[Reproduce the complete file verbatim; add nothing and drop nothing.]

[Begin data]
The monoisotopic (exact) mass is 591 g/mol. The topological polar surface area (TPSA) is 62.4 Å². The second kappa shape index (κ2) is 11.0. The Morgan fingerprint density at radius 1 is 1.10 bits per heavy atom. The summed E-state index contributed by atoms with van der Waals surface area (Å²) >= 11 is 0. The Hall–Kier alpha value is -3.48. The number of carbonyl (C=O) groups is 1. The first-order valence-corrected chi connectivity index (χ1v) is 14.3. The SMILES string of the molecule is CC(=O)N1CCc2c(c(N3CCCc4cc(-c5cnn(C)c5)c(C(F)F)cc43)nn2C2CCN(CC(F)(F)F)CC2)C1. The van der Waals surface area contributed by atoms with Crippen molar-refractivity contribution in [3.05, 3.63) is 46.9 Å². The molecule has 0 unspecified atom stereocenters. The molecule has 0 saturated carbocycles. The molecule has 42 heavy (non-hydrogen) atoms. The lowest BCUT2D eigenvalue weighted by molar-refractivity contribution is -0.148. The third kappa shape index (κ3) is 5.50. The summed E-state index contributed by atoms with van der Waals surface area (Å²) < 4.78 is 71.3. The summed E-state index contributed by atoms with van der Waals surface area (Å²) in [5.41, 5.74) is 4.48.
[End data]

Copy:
The monoisotopic (exact) mass is 591 g/mol. The topological polar surface area (TPSA) is 62.4 Å². The second kappa shape index (κ2) is 11.0. The Morgan fingerprint density at radius 1 is 1.10 bits per heavy atom. The summed E-state index contributed by atoms with van der Waals surface area (Å²) >= 11 is 0. The Hall–Kier alpha value is -3.48. The number of carbonyl (C=O) groups is 1. The first-order valence-corrected chi connectivity index (χ1v) is 14.3. The SMILES string of the molecule is CC(=O)N1CCc2c(c(N3CCCc4cc(-c5cnn(C)c5)c(C(F)F)cc43)nn2C2CCN(CC(F)(F)F)CC2)C1. The van der Waals surface area contributed by atoms with Crippen molar-refractivity contribution in [3.05, 3.63) is 46.9 Å². The molecule has 0 unspecified atom stereocenters. The molecule has 0 saturated carbocycles. The molecule has 42 heavy (non-hydrogen) atoms. The lowest BCUT2D eigenvalue weighted by molar-refractivity contribution is -0.148. The third kappa shape index (κ3) is 5.50. The summed E-state index contributed by atoms with van der Waals surface area (Å²) < 4.78 is 71.3. The summed E-state index contributed by atoms with van der Waals surface area (Å²) in [5.41, 5.74) is 4.48.